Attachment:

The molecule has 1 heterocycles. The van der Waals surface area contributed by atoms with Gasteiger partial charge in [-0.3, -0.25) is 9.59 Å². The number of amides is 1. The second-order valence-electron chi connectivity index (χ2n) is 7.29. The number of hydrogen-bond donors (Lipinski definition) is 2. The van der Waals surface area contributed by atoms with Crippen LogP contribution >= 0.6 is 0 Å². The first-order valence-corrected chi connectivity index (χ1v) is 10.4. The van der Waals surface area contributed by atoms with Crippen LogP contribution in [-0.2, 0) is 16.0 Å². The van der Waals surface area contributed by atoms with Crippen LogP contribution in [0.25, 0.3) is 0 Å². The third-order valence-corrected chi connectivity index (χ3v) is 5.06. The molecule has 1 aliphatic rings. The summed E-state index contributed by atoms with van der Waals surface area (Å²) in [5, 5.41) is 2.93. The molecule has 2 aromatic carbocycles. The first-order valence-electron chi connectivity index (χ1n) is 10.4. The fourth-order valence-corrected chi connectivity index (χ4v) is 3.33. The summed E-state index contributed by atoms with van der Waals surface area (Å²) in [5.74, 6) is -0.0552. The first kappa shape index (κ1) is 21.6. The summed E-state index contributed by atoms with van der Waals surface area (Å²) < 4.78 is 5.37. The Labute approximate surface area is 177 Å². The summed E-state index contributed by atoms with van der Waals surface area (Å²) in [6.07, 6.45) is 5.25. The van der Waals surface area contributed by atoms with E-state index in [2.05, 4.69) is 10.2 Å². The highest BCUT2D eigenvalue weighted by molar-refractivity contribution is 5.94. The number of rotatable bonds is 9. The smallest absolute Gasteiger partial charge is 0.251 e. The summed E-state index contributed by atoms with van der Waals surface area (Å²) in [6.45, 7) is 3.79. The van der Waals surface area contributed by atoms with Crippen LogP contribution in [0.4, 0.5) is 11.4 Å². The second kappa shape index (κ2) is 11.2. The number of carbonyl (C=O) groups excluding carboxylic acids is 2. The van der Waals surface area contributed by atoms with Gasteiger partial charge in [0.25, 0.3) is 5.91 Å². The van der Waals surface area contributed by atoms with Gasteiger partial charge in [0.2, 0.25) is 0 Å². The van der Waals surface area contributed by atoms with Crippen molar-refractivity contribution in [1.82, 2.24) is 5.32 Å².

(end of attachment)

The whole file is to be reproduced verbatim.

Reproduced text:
The molecule has 1 heterocycles. The van der Waals surface area contributed by atoms with Gasteiger partial charge in [-0.3, -0.25) is 9.59 Å². The number of amides is 1. The second-order valence-electron chi connectivity index (χ2n) is 7.29. The number of hydrogen-bond donors (Lipinski definition) is 2. The van der Waals surface area contributed by atoms with Crippen LogP contribution >= 0.6 is 0 Å². The first-order valence-corrected chi connectivity index (χ1v) is 10.4. The van der Waals surface area contributed by atoms with Crippen LogP contribution in [-0.2, 0) is 16.0 Å². The van der Waals surface area contributed by atoms with Crippen LogP contribution in [0.25, 0.3) is 0 Å². The third-order valence-corrected chi connectivity index (χ3v) is 5.06. The molecule has 1 aliphatic rings. The summed E-state index contributed by atoms with van der Waals surface area (Å²) in [5, 5.41) is 2.93. The molecule has 2 aromatic carbocycles. The first-order valence-electron chi connectivity index (χ1n) is 10.4. The fourth-order valence-corrected chi connectivity index (χ4v) is 3.33. The summed E-state index contributed by atoms with van der Waals surface area (Å²) in [5.74, 6) is -0.0552. The first kappa shape index (κ1) is 21.6. The summed E-state index contributed by atoms with van der Waals surface area (Å²) < 4.78 is 5.37. The Labute approximate surface area is 177 Å². The summed E-state index contributed by atoms with van der Waals surface area (Å²) in [6.07, 6.45) is 5.25. The van der Waals surface area contributed by atoms with E-state index in [2.05, 4.69) is 10.2 Å². The highest BCUT2D eigenvalue weighted by molar-refractivity contribution is 5.94. The number of rotatable bonds is 9. The smallest absolute Gasteiger partial charge is 0.251 e. The summed E-state index contributed by atoms with van der Waals surface area (Å²) in [6.45, 7) is 3.79. The van der Waals surface area contributed by atoms with Crippen LogP contribution in [0.4, 0.5) is 11.4 Å². The second kappa shape index (κ2) is 11.2. The number of carbonyl (C=O) groups excluding carboxylic acids is 2. The van der Waals surface area contributed by atoms with Gasteiger partial charge in [0.25, 0.3) is 5.91 Å². The van der Waals surface area contributed by atoms with Gasteiger partial charge in [0.2, 0.25) is 0 Å². The van der Waals surface area contributed by atoms with Crippen molar-refractivity contribution in [1.82, 2.24) is 5.32 Å².